AMHERST, Mass. — Plankton is rapidly escalating the environmental hazards of plastic pollution. New research is sounding the alarm about these microscopic creatures consuming microplastics and subsequently excreting even tinier plastic particles (nanoparticles) into oceans and freshwater bodies.
A specific group of zooplankton, rotifers, has been identified as culprits in producing these more hazardous nanoparticles. Researchers at the University of Massachusetts Amherst found that rotifers are capable of ingesting plastics that are 10 micrometers wide, breaking them down, and releasing thousands of nanoplastics back into their environment. Astonishingly, a single zooplankton can generate between 348,000 to 366,000 nanoplastic particles daily.
Theoretically, one microplastic can be reduced to an unfathomable number of nanoplastic particles — approximately one quadrillion. In China’s largest freshwater lake, Poyang, it’s estimated that zooplankton generate 13.3 quadrillion nanoparticles every day.
Traditionally, nanoplastics are formed when sunlight degrades larger pieces and when waves cause them to grind against various surfaces, breaking them down further. The aging process of plastic bottles also contributes to the fragmentation.
However, this team was interested in how living organisms contribute to this process. While Antarctic Krill, another type of zooplankton, is known to break down microplastics, they inhabit remote regions. Rotifers, on the other hand, are more widespread, with around 2,000 species living in areas populated by humans.
“Humans produce enormous amounts of plastics, and yet we don’t have an effective way of recycling them. We began to wonder about nanoplastics and especially how they’re produced,” says Professor Baoshan Xing from UMass Amherst’s Stockbridge School of Agriculture, in a university release. “We chose rotifers in part because they occur throughout the world’s temperate and tropical zones, where people live.”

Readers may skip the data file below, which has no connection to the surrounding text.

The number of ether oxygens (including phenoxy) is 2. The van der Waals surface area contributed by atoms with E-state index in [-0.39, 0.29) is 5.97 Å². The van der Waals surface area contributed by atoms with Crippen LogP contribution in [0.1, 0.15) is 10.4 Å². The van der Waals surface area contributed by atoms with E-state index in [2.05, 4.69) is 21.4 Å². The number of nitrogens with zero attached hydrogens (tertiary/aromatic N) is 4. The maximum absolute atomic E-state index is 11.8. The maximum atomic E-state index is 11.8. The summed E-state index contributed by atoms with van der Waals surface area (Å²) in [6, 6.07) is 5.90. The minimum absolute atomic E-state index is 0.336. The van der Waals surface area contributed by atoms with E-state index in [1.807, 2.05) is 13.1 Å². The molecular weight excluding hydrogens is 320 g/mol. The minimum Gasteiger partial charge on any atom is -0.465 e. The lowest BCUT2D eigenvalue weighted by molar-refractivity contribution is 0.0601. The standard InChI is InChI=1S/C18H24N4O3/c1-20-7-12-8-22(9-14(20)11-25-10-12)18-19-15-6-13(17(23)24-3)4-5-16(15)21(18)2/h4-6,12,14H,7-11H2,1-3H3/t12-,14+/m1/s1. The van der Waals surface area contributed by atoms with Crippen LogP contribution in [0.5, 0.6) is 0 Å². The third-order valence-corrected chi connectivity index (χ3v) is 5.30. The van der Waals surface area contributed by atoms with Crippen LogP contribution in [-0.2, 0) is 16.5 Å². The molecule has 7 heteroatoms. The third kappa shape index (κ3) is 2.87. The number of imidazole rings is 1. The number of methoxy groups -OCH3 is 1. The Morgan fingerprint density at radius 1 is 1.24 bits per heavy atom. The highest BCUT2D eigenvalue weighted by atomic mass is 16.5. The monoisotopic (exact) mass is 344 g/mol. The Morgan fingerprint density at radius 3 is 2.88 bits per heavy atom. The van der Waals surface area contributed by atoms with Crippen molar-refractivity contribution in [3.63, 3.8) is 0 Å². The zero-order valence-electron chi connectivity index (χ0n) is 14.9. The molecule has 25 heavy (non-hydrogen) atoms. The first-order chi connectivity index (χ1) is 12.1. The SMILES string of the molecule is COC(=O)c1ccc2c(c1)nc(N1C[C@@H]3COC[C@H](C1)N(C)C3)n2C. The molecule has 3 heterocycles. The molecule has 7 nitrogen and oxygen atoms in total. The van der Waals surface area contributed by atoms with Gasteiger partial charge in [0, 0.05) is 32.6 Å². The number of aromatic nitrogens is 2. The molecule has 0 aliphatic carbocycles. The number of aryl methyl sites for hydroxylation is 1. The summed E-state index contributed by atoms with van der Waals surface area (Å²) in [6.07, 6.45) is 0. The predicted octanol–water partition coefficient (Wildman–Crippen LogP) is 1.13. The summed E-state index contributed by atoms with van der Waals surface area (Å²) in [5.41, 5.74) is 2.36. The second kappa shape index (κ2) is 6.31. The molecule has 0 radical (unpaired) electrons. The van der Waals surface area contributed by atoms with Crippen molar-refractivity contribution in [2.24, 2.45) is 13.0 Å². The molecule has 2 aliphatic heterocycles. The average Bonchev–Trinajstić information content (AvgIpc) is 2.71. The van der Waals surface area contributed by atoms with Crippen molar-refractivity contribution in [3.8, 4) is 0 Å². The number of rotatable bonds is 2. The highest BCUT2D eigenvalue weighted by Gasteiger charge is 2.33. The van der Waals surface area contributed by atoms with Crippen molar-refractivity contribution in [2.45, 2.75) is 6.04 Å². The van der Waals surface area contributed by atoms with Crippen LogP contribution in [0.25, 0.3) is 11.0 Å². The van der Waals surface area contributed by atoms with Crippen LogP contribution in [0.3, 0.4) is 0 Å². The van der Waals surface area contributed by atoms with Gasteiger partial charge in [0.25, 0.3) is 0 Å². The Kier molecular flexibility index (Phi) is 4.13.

This discovery has implications for accurately assessing the worldwide movement of nanoplastics. They are not only potentially toxic to various life forms but can also transport additional contaminants into the environment. Moreover, the release of harmful chemical additives from plastics may increase during and after fragmentation.
“Our work is just the first step,” Prof. Xing adds. “We need to look at other organisms on the land and in water for biological fragmentation of microplastics and collaborate with toxicologists and public health researchers to determine what this plague of nanoplastics is doing to us.”
Microplastics have penetrated every environment on Earth, from the summit of Mount Everest water to the depths of the Mariana Trench. Plastic can persist in nature for up to 500 years, and studies have found microplastics in human blood and heart tissue. The full extent of the risk microplastics pose to human health and planetary ecosystems remains unknown, but their presence is indisputably altering natural habitats globally.
“We show for the first time the ubiquitous fragmentation of microplastics by rotifers. This is a newly discovered route to produce and generate nanoplastics in both freshwater and seawater system worldwide, in addition to well-known physical and photochemical fragmentations,” says lead author Professor Jian Zhao of the Ocean University of China. “This finding is helpful for accurately evaluating the global flux of nanoplastics.”
The study is published in the journal Nature Nanotechnology.
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South West News Service writer Pol Allingham contributed to this report.